After a student at Northern Arizona University accused Israel of genocide, then cited false news reports saying Israel had bombed a Christian hospital and killed 500 people, Vice President Kamala Harris noted that Hamas started the conflict but concluded her response by saying, “I appreciate your leadership.”
The student began his comments at the “Fight for our Freedoms” event by blasting the United States’ “inhumane policies” that he said were like Israel’s, saying, “As a proud Chicano aspiring educator, I must ask a question that relates to the lives and experiences of my students. This administration has continued to deport children and their families, while simultaneously building the wall. Children continue to die at the wall because of this country’s inhumane policies – much like the policies, crimes and committed, funded against those in Palestine.”
Then he started quoting “facts” claimed by the Health Ministry in Gaza, saying in an elevated voice: “37 families in Gaza have been completely removed from the civil registry since the bombing began, meaning genocide. These families don’t exist anymore. A U.N. school was bombed last week by Israel killing 30 students and 11 U.N. staff. Just today, I know y’all saw the news; today Israel bombed the last Christian hospital in Gaza, killing over 500 doctors, children and refugees.”
“You know, my grandpa, Arnold Otero, who is in the audience today, told me one thing growing up as an educator, and that is that no one can ever take away your right to education,” the student concluded. “And so I ask you today, Madame Vice President Harris, as an educator, why take away the life of the children in Gaza and at the border, which ultimately takes away the right to education?”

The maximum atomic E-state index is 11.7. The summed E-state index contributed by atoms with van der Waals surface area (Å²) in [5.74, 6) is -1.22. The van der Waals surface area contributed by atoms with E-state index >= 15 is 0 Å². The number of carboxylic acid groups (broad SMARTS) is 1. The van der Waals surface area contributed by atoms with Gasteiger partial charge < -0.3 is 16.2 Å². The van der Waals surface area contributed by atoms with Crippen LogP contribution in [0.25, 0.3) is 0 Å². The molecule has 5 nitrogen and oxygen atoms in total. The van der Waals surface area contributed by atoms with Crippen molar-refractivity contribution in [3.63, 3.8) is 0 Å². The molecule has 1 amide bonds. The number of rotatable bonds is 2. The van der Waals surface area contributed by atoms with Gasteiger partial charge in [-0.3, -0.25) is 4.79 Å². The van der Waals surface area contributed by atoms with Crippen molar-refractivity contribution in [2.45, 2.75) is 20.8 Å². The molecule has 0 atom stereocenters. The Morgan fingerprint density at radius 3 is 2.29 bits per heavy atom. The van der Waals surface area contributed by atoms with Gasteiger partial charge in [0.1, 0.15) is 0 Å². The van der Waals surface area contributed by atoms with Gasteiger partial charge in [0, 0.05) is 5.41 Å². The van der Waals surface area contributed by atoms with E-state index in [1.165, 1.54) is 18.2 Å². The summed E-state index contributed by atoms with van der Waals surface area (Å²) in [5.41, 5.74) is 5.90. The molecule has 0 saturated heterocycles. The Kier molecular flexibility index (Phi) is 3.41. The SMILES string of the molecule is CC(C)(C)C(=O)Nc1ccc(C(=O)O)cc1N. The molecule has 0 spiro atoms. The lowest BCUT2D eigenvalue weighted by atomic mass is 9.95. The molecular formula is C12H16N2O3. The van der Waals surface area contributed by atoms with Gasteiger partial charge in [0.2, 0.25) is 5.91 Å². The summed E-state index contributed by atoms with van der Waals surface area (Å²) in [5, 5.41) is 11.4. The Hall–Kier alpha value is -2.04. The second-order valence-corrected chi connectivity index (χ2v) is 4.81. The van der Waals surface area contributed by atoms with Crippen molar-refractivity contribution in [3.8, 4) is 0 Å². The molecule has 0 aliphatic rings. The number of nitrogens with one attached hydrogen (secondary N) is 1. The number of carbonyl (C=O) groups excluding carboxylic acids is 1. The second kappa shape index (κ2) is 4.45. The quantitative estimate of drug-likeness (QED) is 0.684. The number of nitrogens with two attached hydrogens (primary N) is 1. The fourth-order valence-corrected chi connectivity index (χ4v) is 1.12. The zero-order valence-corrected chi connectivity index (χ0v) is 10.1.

After blasting Republicans for “play[ing] games with the lives of people” because they didn’t agree with the Biden administration’s policies on immigration, Harris turned to Israel and Hamas: “On the issue of what is happening in the Middle East, I believe that Israelis and Palestinians both deserve peace, deserve self-determination and deserve safety,” she began. “I am deeply, deeply affected as I think we all are, by what we have seen in terms of the loss of life and the violence that has occurred when, first of all, a terrorist organization, Hamas, struck Israel in the way that it did.”
She insisted that distinctions should be made between Hamas and the civilians, although Palestinians elected them to power in 2006: “I think it is important to recognize also the distinction between a terrorist organization, Hamas, and the Palestinian people and civilians, and they should not be conflated. And we must have response to that in a way that we understand as humans that this suffering that is happening is something we must take seriously.”
“So I appreciate you raising the subject, and I appreciate your leadership,” she concluded.